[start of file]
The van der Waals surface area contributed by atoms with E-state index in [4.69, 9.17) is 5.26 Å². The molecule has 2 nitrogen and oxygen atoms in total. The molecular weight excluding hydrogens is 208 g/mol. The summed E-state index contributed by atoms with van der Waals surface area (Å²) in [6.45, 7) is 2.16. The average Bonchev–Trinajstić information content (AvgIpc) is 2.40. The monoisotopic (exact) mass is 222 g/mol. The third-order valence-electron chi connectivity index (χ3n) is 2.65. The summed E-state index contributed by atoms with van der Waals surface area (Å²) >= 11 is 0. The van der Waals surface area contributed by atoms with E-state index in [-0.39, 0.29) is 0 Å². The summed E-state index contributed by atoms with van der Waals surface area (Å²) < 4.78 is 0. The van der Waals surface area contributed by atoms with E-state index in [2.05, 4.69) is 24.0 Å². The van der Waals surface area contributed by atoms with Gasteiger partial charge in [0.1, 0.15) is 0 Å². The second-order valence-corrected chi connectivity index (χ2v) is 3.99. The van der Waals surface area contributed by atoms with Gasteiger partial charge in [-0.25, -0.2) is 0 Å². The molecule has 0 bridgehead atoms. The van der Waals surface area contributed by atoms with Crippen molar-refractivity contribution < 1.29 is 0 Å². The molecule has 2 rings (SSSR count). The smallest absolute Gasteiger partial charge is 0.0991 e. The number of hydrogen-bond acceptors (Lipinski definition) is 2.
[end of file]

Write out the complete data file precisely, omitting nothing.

The van der Waals surface area contributed by atoms with E-state index in [4.69, 9.17) is 5.26 Å². The molecule has 2 nitrogen and oxygen atoms in total. The molecular weight excluding hydrogens is 208 g/mol. The summed E-state index contributed by atoms with van der Waals surface area (Å²) in [6.45, 7) is 2.16. The average Bonchev–Trinajstić information content (AvgIpc) is 2.40. The monoisotopic (exact) mass is 222 g/mol. The third-order valence-electron chi connectivity index (χ3n) is 2.65. The summed E-state index contributed by atoms with van der Waals surface area (Å²) >= 11 is 0. The van der Waals surface area contributed by atoms with E-state index in [-0.39, 0.29) is 0 Å². The summed E-state index contributed by atoms with van der Waals surface area (Å²) < 4.78 is 0. The van der Waals surface area contributed by atoms with E-state index in [2.05, 4.69) is 24.0 Å². The van der Waals surface area contributed by atoms with Gasteiger partial charge in [0.1, 0.15) is 0 Å². The second-order valence-corrected chi connectivity index (χ2v) is 3.99. The van der Waals surface area contributed by atoms with Gasteiger partial charge in [-0.25, -0.2) is 0 Å². The molecule has 0 bridgehead atoms. The van der Waals surface area contributed by atoms with Crippen molar-refractivity contribution < 1.29 is 0 Å². The molecule has 2 rings (SSSR count). The smallest absolute Gasteiger partial charge is 0.0991 e. The number of hydrogen-bond acceptors (Lipinski definition) is 2.